Australian Biological Resources Study

Australian Faunal Directory

Ostracoda (Podocopa).

Ostracoda (Podocopa).

A marine ostracod from southern Australia.

A marine ostracod from southern Australia.


Regional Maps

Class OSTRACODA Latreille, 1802

Seed Shrimp, Mussel Shrimp

Compiler and date details

March 2012 - Dr Anna Syme, Museum Victoria (updated to February 2012).

December 2010 - Dr Anna Syme, Museum Victoria

30 May 2007 - Dr Ivana Karanovic, Western Australian Museum, Perth (currently at Tasmanian Museum and Art Gallery)


Ostracods are one of the most speciose groups of living Crustacea. There are an estimated >20,000 living species, of which approximately 8,000 have been described. Ostracods have the best fossil record of any arthropods dating to >425 million years. This group of crustaceans is essentially aquatic, inhabiting both marine and non-marine environments. Some taxa are adapted to a semi-terrestrial life, for example, living in damp leaf-litter. The majority are free living, but some are commensal on other crustaceans, echinoderms and sharks. Approximately 2000 species are non-marine (Martens et. al. 2008). The two ostracod subclasses — Myodocopa and Podocopa — might not be closely related. The Myodocopa contains the Halocyprida (marine, mostly planktonic) and the Myodocopida (marine, benthic or living at various depths). The Podocopa contains the Podocopida (freshwater or marine) and Platycopida (marine). More information on general ostracod morphology can be found in Cohen et al. (2007). A database of all fossil and living world species is presented in Kempf (1986 and later editions).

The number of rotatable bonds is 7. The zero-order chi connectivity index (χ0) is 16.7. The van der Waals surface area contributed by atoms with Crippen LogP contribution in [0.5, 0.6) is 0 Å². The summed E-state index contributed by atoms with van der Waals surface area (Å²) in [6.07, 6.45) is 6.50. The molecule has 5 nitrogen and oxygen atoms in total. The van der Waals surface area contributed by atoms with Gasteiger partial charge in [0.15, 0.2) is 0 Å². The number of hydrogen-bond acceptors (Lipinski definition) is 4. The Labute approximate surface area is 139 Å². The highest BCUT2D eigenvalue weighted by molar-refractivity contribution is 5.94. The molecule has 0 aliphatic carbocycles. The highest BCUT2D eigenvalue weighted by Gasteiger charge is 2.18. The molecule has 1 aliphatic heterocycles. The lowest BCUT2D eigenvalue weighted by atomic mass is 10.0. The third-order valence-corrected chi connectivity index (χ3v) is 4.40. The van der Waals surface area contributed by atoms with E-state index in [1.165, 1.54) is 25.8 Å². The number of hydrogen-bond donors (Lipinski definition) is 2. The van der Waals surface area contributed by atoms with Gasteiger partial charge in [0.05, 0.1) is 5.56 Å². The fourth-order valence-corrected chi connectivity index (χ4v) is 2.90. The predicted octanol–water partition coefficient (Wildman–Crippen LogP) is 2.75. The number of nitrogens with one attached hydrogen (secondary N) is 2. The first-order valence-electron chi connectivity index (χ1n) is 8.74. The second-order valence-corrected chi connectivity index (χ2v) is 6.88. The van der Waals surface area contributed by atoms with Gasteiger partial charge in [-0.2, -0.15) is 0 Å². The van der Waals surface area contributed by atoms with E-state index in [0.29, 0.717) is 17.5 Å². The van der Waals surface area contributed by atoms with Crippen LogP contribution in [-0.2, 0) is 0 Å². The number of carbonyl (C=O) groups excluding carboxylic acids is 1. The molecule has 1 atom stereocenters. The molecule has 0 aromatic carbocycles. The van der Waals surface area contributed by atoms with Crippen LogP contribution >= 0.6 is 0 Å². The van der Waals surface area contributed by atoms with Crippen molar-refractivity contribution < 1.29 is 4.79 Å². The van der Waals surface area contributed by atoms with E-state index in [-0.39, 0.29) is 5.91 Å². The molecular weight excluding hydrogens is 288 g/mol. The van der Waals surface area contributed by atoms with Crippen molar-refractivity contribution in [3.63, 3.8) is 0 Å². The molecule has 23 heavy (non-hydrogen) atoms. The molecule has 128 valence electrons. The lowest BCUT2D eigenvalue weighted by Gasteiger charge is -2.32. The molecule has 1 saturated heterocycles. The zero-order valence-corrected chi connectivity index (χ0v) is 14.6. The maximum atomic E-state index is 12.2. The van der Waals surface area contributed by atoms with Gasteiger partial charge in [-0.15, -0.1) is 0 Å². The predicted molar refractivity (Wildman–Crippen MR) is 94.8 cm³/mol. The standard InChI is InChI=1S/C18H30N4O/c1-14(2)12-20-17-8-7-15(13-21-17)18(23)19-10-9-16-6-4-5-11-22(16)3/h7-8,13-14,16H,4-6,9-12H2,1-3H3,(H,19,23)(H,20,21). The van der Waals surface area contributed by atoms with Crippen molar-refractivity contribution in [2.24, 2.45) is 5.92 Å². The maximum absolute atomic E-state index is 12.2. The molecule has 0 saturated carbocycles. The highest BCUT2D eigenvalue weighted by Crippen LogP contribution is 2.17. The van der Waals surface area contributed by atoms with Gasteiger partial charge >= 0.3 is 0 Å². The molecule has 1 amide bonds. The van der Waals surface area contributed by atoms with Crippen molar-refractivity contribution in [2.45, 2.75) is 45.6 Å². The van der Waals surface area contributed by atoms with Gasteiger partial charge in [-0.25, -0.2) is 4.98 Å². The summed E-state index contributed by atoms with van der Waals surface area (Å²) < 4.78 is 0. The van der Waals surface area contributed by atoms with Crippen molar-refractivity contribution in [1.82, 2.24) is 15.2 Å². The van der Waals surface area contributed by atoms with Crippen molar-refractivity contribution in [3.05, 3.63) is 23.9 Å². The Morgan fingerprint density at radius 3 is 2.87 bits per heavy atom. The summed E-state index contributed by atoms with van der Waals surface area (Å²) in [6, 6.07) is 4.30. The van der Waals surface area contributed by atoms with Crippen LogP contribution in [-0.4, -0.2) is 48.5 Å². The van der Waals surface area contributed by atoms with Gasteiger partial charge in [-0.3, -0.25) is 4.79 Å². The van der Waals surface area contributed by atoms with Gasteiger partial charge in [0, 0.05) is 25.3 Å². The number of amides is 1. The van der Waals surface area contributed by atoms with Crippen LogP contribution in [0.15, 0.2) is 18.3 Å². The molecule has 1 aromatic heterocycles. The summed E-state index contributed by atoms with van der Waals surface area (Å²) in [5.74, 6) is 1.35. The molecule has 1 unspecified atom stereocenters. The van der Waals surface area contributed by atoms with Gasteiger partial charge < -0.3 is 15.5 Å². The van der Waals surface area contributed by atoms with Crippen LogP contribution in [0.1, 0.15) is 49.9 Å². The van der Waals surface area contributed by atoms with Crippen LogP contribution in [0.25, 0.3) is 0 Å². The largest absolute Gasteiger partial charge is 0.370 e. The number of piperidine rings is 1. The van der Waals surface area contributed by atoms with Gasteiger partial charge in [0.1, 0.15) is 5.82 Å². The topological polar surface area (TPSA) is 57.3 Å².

Small crustaceans, characterised by a bivalved carapace that totally encloses the body and appendages. The body shows reduced trunk segmentation and 5–8 pair of limbs, which are protruded from the gaping valves for locomotion. They are typically 0.5–2.0 mm long in the adult stage; however, some interstitial forms are as small as 0.2 mm, some freshwater species attain 8.0 mm and the pelagic marine genus Gigantocypris reaches 32 mm.


History of changes

Note that this list may be incomplete for dates prior to September 2013.
Published As part of group Action Date Action Type Compiler(s)
28-Mar-2012 28-Mar-2012 MODIFIED
12-Feb-2010 (import)